If you are feeling overwhelmed by money worries, you’re not alone.

COVID may have challenged your finances and intensified your stressors. As enhanced federal unemployment benefits ended on Sept.6, some people felt the burden. The emotional connection we have with our finances can either strengthen or weaken our comfort in our daily lives. So it’s important to discuss the impacts money anxiety can have on our general well-being.

As much as we may want to avoid talking about money, it can be difficult to do so as it is a means for survival. Instead of avoiding it, what can be helpful is leaning into the discomfort to explore how to take more control. A question to ask yourself is, “What does money mean to me?” If you have any negative connotations to money, you may want to explore where you might have gathered these messages from. Reframing money as a tool or a resource can be helpful to take away some of the emotional stress that these connotations can come with.

Setting up some time to go over your finances can be nerve racking, but can also be helpful by giving you a map of which direction to go. Being aware of your financial difficulties, but not constantly checking and hoping the numbers will change, is helpful to create a strategy. Start off with writing down ways you and your family can reduce expenses or manage your money more efficiently. Then commit to a plan and review it regularly.

If you’re struggling with money anxiety, below are some tips from professionals with ways to help you cope when developing a financial plan for yourself:

1. Every time you know you’ll be spending time going over your finances…

Plan something that you love to do immediately after to lift your mood.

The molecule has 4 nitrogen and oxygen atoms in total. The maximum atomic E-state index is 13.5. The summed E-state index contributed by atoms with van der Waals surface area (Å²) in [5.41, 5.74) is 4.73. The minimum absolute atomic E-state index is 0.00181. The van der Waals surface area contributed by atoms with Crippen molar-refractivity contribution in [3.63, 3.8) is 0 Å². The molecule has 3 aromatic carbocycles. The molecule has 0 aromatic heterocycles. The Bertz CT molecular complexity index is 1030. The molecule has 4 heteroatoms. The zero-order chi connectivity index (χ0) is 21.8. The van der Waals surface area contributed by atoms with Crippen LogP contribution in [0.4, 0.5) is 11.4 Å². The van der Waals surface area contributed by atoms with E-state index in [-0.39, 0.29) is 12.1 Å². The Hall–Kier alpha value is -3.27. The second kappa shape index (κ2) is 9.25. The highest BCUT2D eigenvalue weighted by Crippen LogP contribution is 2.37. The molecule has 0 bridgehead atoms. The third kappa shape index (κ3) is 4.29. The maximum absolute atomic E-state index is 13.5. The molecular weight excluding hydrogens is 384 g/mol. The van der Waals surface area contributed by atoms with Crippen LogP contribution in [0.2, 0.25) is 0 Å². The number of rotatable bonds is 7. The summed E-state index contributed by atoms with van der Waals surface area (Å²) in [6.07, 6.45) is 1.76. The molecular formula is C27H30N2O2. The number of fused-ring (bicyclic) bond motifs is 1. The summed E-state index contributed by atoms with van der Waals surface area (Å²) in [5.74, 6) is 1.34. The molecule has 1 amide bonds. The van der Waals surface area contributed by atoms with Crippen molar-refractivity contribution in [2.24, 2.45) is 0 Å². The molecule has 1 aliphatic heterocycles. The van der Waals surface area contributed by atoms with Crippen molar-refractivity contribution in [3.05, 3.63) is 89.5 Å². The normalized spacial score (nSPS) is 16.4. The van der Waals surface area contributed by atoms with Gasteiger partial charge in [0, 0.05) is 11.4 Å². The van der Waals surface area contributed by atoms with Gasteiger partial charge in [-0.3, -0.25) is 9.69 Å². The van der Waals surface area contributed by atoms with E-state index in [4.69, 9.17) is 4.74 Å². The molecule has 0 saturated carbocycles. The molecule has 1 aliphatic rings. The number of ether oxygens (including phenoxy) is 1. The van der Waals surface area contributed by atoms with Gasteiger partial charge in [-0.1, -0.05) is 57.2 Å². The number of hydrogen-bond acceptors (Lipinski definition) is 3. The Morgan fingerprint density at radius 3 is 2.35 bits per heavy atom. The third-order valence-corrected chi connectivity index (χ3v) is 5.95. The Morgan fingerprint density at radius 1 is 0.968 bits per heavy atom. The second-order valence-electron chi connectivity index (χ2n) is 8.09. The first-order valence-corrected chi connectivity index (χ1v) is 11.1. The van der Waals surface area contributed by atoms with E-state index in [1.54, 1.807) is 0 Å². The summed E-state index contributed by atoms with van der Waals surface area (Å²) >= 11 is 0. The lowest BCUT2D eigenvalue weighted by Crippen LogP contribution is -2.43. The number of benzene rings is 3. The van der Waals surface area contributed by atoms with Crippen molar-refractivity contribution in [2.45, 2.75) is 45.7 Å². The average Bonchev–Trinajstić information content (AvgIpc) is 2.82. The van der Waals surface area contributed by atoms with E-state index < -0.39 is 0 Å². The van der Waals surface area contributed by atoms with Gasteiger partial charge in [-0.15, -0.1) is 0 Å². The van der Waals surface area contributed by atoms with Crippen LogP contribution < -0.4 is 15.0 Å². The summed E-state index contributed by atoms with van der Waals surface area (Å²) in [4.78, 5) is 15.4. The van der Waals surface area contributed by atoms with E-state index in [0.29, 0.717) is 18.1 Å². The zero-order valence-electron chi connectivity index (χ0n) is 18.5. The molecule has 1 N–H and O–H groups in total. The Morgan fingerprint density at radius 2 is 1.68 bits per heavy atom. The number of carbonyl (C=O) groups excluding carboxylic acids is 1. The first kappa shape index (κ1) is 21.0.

2. Ask someone to sit with you while you’re working on your finances or opening mail/emails…

This can be a coach or a mentor that you can gain insight from, or even a friend or family member to support you. Remember some emails or letters we receive in the mail don’t even contain relevant information, they’re simply direct mail marketing and things you can just throw away.

Family couple saving money.

3. If you need to contact a call center but you are dreading it…

Look to see if there’s an online chat or other option instead.

4. If you’re making a difficult call, remind yourself that the person you’re speaking to is someone who is doing their job…

Try to have a friendly conversation with them, ask how they’re doing or where they are in the world. This fills the awkward silences and makes the call more pleasant and natural.

5. Take notes during difficult calls…

To stop your hands from fidgeting and to help you remember details and stay focused.

6. Identify how you deal with stress related to money…

It’s common to try to relieve stress by turning to unhealthy habits such as smoking, drinking, gambling or emotional eating. The strain can also lead to more conflict and arguments between partners. If you find this happening be sure to reach out for help!

Check out our other tips for coping with stress and anxiety during these challenging times.

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